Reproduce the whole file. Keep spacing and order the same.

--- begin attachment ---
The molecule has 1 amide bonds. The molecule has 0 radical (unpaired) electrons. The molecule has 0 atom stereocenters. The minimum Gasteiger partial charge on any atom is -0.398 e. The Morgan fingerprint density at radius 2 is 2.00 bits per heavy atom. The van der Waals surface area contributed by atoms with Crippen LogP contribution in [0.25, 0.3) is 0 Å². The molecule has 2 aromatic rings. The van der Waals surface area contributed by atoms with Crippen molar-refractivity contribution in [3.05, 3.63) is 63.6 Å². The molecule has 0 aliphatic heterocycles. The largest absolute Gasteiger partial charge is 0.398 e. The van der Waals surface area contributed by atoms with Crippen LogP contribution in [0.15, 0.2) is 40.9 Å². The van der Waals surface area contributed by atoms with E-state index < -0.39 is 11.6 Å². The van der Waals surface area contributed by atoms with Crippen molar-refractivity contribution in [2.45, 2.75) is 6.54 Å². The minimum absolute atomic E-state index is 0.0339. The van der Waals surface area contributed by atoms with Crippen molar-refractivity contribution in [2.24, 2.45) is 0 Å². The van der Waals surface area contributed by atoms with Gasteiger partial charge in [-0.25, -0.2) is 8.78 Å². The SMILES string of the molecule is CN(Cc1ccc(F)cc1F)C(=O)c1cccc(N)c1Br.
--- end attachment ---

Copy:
The molecule has 1 amide bonds. The molecule has 0 radical (unpaired) electrons. The molecule has 0 atom stereocenters. The minimum Gasteiger partial charge on any atom is -0.398 e. The Morgan fingerprint density at radius 2 is 2.00 bits per heavy atom. The van der Waals surface area contributed by atoms with Crippen LogP contribution in [0.25, 0.3) is 0 Å². The molecule has 2 aromatic rings. The van der Waals surface area contributed by atoms with Crippen molar-refractivity contribution in [3.05, 3.63) is 63.6 Å². The molecule has 0 aliphatic heterocycles. The largest absolute Gasteiger partial charge is 0.398 e. The van der Waals surface area contributed by atoms with Crippen LogP contribution in [0.15, 0.2) is 40.9 Å². The van der Waals surface area contributed by atoms with E-state index < -0.39 is 11.6 Å². The van der Waals surface area contributed by atoms with Crippen molar-refractivity contribution in [2.45, 2.75) is 6.54 Å². The minimum absolute atomic E-state index is 0.0339. The van der Waals surface area contributed by atoms with Crippen molar-refractivity contribution in [2.24, 2.45) is 0 Å². The van der Waals surface area contributed by atoms with Gasteiger partial charge in [-0.25, -0.2) is 8.78 Å². The SMILES string of the molecule is CN(Cc1ccc(F)cc1F)C(=O)c1cccc(N)c1Br.